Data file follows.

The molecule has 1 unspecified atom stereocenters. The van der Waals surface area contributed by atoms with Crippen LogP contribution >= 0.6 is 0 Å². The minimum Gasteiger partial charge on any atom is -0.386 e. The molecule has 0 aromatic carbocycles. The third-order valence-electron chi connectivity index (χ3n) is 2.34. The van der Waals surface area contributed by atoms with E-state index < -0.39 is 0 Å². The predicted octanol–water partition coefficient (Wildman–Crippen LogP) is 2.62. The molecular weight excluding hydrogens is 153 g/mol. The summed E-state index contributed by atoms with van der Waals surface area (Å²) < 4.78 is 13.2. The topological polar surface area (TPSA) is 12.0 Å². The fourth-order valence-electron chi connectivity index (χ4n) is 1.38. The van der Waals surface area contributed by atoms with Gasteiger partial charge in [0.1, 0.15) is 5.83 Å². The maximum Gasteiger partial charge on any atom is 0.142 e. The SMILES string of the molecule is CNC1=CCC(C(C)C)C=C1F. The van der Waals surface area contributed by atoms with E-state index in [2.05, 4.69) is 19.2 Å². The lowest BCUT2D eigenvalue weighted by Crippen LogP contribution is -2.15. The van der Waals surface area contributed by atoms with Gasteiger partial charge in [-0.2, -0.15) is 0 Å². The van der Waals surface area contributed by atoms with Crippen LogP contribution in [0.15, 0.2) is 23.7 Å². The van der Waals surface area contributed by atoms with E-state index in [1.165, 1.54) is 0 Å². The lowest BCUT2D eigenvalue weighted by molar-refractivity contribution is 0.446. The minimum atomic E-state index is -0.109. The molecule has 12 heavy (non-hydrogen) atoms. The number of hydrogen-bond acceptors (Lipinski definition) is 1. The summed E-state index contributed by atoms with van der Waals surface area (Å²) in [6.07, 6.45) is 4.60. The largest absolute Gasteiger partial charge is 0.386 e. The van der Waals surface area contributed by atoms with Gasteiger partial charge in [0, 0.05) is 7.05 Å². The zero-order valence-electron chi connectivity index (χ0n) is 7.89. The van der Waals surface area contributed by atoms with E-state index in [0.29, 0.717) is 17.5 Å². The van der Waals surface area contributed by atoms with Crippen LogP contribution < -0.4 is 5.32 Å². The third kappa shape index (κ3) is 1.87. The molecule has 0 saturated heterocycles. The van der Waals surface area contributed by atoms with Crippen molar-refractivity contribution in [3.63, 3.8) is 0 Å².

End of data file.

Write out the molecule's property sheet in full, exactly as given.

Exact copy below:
The molecule has 1 unspecified atom stereocenters. The van der Waals surface area contributed by atoms with Crippen LogP contribution >= 0.6 is 0 Å². The minimum Gasteiger partial charge on any atom is -0.386 e. The molecule has 0 aromatic carbocycles. The third-order valence-electron chi connectivity index (χ3n) is 2.34. The van der Waals surface area contributed by atoms with E-state index < -0.39 is 0 Å². The predicted octanol–water partition coefficient (Wildman–Crippen LogP) is 2.62. The molecular weight excluding hydrogens is 153 g/mol. The summed E-state index contributed by atoms with van der Waals surface area (Å²) < 4.78 is 13.2. The topological polar surface area (TPSA) is 12.0 Å². The fourth-order valence-electron chi connectivity index (χ4n) is 1.38. The van der Waals surface area contributed by atoms with Gasteiger partial charge in [0.1, 0.15) is 5.83 Å². The maximum Gasteiger partial charge on any atom is 0.142 e. The SMILES string of the molecule is CNC1=CCC(C(C)C)C=C1F. The van der Waals surface area contributed by atoms with E-state index in [2.05, 4.69) is 19.2 Å². The lowest BCUT2D eigenvalue weighted by Crippen LogP contribution is -2.15. The van der Waals surface area contributed by atoms with Gasteiger partial charge in [-0.2, -0.15) is 0 Å². The van der Waals surface area contributed by atoms with Crippen LogP contribution in [0.15, 0.2) is 23.7 Å². The van der Waals surface area contributed by atoms with E-state index in [1.165, 1.54) is 0 Å². The lowest BCUT2D eigenvalue weighted by molar-refractivity contribution is 0.446. The minimum atomic E-state index is -0.109. The molecule has 12 heavy (non-hydrogen) atoms. The number of hydrogen-bond acceptors (Lipinski definition) is 1. The summed E-state index contributed by atoms with van der Waals surface area (Å²) in [6.07, 6.45) is 4.60. The largest absolute Gasteiger partial charge is 0.386 e. The van der Waals surface area contributed by atoms with Gasteiger partial charge in [0, 0.05) is 7.05 Å². The zero-order valence-electron chi connectivity index (χ0n) is 7.89. The van der Waals surface area contributed by atoms with E-state index in [0.29, 0.717) is 17.5 Å². The van der Waals surface area contributed by atoms with Crippen LogP contribution < -0.4 is 5.32 Å². The third kappa shape index (κ3) is 1.87. The molecule has 0 saturated heterocycles. The van der Waals surface area contributed by atoms with Crippen molar-refractivity contribution in [3.63, 3.8) is 0 Å².